Cryptocurrency Forks: Accounting and Tax Considerations

The cryptocurrency world is rapidly evolving, and one of the most intriguing phenomena in this domain is the occurrence of cryptocurrency forks.

5 March 2024
Cryptocurrency Forks: Accounting and Tax Considerations

The cryptocurrency world is rapidly evolving, and one of the most intriguing phenomena in this domain is the occurrence of cryptocurrency forks. A fork, in the context of blockchain technology, refers to a situation where a single cryptocurrency splits into two. This bifurcation can fundamentally alter the trajectory of the currency, and it naturally carries significant accounting and tax implications. This article delves into these implications, exploring how individuals and businesses should navigate the complex landscape of cryptocurrency forks.

Understanding Cryptocurrency Forks

A cryptocurrency fork occurs when there is a divergence in the blockchain protocol. Forks are generally of two types: soft forks and hard forks. A soft fork is backward-compatible, meaning the new rules can still operate under the old ruleset. In contrast, a hard fork is not backward-compatible and results in a permanent divergence from the original blockchain. This often leads to the creation of a new cryptocurrency.

Accounting Considerations for Cryptocurrency Forks

The accounting for cryptocurrency forks primarily revolves around the recognition and valuation of the new cryptocurrencies (tokens) that arise from these events. Under International Financial Reporting Standards (IFRS), there’s a lack of explicit guidance on accounting for cryptocurrencies. Hence, entities often resort to existing frameworks like IAS 38 ‘Intangible Assets’ or IAS 2 ‘Inventories’, depending on their business model.

  1. Recognition: The critical point of contention in accounting for forked cryptocurrencies is the recognition event. Should the new tokens be recognized when the fork occurs, or when the entity gains control over them? The answer typically depends on the entity’s ability to exercise control over the new cryptocurrency and its capacity to bring economic benefits to the entity.
  2. Valuation: After recognition, the next step is the valuation of the new cryptocurrency. This might be challenging due to the volatility and uncertainty of new cryptocurrencies' value. Entities might use the fair value as of the fork date, considering the market prices on active exchanges.
  3. Presentation and Disclosure: Clear presentation and disclosure in financial statements are crucial. Entities should disclose the nature of the assets, valuation techniques, and the impact of forks on their financial position and performance.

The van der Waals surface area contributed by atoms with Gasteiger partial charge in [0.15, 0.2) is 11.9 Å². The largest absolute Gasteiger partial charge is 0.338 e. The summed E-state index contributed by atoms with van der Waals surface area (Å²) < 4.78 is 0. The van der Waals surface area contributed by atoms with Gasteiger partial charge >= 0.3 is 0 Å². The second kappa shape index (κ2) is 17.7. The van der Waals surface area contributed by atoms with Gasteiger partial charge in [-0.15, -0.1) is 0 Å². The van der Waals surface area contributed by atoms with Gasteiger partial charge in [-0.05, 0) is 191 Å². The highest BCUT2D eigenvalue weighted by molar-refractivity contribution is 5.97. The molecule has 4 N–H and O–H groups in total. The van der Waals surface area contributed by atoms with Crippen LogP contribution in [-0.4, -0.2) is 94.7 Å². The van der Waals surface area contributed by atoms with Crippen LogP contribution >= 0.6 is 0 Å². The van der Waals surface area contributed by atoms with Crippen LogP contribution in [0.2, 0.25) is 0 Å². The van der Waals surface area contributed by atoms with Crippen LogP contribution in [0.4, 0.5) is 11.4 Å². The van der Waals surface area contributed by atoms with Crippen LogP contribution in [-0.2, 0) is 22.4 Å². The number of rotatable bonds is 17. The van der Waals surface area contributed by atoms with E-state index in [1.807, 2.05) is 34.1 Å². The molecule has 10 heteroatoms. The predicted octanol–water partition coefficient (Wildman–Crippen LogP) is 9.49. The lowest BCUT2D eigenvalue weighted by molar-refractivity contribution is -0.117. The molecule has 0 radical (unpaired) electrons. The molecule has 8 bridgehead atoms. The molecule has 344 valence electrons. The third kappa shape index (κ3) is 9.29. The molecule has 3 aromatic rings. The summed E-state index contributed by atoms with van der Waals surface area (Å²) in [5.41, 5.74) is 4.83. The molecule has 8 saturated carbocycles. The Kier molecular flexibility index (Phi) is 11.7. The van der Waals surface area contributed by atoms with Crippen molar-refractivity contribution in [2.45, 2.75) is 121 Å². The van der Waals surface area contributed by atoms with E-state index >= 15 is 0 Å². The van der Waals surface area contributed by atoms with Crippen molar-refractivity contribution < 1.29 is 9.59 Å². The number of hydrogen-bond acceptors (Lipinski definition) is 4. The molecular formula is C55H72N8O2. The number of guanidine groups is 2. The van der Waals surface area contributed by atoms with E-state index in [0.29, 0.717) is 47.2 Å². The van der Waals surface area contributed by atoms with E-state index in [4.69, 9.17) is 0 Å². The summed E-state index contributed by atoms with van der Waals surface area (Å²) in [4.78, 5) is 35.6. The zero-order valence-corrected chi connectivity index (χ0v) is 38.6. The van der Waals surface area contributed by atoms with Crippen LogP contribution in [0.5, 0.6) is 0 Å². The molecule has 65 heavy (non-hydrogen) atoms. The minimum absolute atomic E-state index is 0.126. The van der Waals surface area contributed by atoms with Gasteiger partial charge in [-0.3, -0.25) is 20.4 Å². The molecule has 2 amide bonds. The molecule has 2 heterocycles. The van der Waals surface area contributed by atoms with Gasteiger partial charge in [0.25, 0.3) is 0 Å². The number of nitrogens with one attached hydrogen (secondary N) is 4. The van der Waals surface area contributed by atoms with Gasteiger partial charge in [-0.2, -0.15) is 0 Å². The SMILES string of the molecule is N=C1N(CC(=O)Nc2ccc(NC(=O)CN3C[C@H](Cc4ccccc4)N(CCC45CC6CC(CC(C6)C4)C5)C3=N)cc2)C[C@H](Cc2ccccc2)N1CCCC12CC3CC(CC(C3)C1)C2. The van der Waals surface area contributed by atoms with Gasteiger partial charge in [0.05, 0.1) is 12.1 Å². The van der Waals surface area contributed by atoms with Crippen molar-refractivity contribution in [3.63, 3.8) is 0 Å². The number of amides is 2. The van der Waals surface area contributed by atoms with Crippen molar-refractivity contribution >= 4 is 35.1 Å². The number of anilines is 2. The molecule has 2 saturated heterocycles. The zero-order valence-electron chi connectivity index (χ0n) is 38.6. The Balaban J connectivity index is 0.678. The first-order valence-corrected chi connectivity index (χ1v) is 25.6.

Tax Considerations for Cryptocurrency Forks

Cryptocurrency forks also pose complex tax challenges, as tax laws in many jurisdictions are still catching up with the realities of digital currencies.

  1. Taxable Events: In some jurisdictions, the receipt of new cryptocurrency tokens due to a fork could be considered a taxable event. The key issue is determining the tax point - the exact moment when the individual or entity has dominion and control over the new tokens.
  2. Cost Basis Determination: Establishing the cost basis of the new tokens can be problematic. Taxpayers may be required to allocate the cost basis of the original cryptocurrency between the two post-fork currencies, based on their relative fair market values.
  3. Capital Gains and Income Recognition: The character of the income - whether it is a capital gain or ordinary income - can depend on several factors, including the taxpayer’s activities and the purpose for holding the cryptocurrencies.

Regulatory Landscape and Compliance

The regulatory landscape for cryptocurrencies, including forked tokens, is continuously evolving. Businesses and individuals should stay informed about the regulations in their respective jurisdictions. Compliance with Know Your Customer (KYC) and Anti-Money Laundering (AML) laws, along with adhering to reporting requirements set by tax authorities, is imperative.


Cryptocurrency forks are not merely technical events in the blockchain sphere; they carry significant accounting and tax implications. Navigating these implications requires a thorough understanding of the principles of accounting and taxation, along with a keen eye on the evolving regulatory framework. Entities and individuals should seek professional advice to ensure compliance and to make the most of the opportunities presented by these unique events in the cryptocurrency world.

As the cryptocurrency domain continues to mature, we can expect more clarity and guidance from both accounting standards setters and tax authorities. Until then, a cautious and well-informed approach remains the best course of action for dealing with the complexities introduced by cryptocurrency forks.